If an employee or worker is not able to work because they're ill with COVID-19, they must get any sick pay they're entitled to. Someone might have to self-isolate more than once because of COVID-19.Can I refuse to go back to the office? ›
In some limited circumstances, an individual may also have a legal right to refuse a return to the workplace, so employers should carefully assess each request to work flexibly on its own merits.What are the new employment laws for 2022? ›
New limits on employment statutory redundancy pay come into force on 6 April 2022. Employers that dismiss employees for redundancy must pay those with two years' service an amount based on the employee's weekly pay, length of service and age.What are the 4 new labour laws? ›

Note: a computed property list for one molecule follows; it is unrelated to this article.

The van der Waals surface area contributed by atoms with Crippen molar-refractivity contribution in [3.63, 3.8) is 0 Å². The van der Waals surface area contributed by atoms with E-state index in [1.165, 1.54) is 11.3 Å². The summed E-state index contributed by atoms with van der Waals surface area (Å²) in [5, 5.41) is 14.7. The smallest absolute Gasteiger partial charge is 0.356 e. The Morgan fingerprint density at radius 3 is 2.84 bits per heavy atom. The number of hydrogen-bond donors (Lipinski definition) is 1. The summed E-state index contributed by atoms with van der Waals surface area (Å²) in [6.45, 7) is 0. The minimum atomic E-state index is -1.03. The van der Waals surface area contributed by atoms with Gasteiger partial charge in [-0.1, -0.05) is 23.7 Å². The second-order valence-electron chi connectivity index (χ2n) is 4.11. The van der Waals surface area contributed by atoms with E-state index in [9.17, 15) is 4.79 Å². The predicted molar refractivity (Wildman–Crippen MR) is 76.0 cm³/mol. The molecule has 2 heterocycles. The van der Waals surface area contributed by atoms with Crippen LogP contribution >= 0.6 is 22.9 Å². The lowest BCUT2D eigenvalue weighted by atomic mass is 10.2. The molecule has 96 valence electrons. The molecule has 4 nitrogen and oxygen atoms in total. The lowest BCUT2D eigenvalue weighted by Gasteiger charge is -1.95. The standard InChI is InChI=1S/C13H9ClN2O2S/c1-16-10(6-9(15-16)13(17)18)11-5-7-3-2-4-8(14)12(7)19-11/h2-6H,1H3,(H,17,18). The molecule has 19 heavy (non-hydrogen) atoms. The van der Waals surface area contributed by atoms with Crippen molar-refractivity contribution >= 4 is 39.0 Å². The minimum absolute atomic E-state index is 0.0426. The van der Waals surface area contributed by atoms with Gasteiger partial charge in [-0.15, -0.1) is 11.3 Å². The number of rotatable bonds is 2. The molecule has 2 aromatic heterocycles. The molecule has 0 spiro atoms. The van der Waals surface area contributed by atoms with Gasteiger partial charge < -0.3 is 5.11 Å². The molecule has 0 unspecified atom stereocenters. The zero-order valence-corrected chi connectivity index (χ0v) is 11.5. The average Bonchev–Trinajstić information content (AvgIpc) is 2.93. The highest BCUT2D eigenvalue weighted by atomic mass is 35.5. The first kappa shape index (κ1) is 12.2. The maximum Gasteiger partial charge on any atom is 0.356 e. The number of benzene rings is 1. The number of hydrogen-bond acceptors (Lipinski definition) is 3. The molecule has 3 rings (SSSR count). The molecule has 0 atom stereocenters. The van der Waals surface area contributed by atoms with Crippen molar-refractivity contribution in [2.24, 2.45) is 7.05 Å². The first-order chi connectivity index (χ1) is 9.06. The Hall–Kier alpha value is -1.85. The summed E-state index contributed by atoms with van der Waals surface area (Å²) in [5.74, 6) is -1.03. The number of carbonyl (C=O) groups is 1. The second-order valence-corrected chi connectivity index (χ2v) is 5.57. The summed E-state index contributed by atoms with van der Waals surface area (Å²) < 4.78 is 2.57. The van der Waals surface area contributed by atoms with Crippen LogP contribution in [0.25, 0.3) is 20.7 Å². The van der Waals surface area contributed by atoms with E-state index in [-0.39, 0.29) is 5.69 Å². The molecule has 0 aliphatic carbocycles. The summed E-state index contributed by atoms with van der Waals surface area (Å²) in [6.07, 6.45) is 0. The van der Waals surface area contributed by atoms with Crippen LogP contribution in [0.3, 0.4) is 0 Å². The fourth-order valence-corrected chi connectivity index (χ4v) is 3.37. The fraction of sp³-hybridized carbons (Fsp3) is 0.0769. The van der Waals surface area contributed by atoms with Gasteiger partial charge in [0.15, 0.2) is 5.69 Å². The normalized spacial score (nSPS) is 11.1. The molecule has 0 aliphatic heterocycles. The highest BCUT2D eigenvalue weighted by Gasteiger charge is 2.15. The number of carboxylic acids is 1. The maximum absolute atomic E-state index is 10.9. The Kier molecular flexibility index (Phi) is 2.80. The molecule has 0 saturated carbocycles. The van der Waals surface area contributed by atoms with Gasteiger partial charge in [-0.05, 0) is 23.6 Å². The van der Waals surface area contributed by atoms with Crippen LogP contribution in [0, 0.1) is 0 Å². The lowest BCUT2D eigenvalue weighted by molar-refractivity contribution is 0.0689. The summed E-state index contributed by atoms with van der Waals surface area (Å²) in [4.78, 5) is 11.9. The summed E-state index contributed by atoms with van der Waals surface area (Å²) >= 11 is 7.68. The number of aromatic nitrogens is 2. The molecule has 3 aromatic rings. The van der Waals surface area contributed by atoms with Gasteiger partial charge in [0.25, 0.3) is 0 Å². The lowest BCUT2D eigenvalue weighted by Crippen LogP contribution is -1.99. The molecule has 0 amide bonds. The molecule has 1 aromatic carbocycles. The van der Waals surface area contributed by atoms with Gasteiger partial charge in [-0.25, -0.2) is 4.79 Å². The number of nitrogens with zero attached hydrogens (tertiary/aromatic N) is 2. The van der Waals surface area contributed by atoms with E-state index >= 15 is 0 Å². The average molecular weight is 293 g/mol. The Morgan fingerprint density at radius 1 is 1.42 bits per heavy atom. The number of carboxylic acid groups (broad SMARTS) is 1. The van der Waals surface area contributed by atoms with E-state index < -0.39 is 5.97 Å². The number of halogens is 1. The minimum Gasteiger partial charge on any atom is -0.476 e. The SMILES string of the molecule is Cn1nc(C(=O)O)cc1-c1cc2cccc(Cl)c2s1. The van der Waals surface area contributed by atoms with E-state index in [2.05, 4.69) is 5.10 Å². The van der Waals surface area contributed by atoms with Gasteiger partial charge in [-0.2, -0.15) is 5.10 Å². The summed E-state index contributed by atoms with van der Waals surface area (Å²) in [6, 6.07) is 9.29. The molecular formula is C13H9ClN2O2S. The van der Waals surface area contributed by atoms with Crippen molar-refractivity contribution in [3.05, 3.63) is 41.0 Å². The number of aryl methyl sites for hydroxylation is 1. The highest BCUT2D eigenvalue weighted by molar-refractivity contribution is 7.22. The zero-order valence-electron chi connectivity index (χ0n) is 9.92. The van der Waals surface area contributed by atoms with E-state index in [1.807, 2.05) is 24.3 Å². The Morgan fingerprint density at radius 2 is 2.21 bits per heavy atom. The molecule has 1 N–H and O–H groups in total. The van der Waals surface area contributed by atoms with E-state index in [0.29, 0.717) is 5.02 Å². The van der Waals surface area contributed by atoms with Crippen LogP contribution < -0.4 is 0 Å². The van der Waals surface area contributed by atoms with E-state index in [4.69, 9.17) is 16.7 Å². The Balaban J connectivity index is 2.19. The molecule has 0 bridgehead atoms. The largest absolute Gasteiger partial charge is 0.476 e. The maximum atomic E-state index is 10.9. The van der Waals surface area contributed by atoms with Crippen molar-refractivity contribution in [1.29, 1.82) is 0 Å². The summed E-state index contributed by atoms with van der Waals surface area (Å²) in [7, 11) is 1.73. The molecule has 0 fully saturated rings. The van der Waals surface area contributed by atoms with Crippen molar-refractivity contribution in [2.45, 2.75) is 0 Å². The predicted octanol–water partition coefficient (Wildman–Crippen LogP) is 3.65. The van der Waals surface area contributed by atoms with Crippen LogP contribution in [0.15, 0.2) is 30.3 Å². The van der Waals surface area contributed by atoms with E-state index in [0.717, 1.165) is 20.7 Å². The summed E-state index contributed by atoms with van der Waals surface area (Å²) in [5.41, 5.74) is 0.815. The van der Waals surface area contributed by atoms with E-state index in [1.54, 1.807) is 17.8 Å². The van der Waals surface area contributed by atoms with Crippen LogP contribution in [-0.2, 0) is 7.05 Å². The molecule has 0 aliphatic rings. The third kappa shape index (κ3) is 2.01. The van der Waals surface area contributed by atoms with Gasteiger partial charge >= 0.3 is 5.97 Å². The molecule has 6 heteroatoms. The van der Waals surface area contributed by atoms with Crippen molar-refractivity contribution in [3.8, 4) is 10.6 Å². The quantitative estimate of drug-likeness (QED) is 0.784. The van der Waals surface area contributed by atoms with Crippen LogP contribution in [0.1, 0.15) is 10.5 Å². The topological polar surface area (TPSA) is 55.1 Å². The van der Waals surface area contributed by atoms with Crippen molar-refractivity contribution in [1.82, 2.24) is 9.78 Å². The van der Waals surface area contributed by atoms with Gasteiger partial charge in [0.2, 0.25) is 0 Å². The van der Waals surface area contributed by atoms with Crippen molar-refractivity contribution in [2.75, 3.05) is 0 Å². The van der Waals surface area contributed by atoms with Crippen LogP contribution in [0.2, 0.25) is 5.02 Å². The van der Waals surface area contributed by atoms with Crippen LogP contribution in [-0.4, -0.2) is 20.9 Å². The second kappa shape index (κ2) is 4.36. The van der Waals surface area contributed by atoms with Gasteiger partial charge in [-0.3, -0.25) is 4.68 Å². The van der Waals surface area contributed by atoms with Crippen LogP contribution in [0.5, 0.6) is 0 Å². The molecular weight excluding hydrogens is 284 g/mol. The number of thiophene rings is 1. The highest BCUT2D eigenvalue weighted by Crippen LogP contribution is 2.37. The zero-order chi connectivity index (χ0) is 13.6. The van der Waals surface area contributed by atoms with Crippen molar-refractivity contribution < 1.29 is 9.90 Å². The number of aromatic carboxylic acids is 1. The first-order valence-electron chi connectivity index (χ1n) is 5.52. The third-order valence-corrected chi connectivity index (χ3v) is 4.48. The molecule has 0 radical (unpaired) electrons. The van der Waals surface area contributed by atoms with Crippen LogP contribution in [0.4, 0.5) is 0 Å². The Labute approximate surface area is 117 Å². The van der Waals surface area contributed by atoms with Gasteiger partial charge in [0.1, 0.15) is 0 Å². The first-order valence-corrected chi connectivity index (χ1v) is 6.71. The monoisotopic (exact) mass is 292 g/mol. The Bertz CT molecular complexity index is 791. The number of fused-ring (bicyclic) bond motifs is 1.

The four labour codes — the Code on Wages, Industrial Relations Code, Social Security Code and the Occupational Safety, Health and Working Conditions Code — are set to replace 29 labour laws.What are the 5 areas of employment law? ›
- Employment contracts. There is no legal requirement to provide a written employment contract but it is advisable to have one so the terms of employment are recorded. ...
- Protecting the interests of the business. ...
- Unfair dismissal. ...
- Discrimination. ...
- Personal data.
Isolation can be discontinued at least 5 days after symptom onset (day 0 is the day symptoms appeared, and day 1 is the next full day thereafter) if fever has resolved for at least 24 hours (without taking fever-reducing medications) and other symptoms are improving.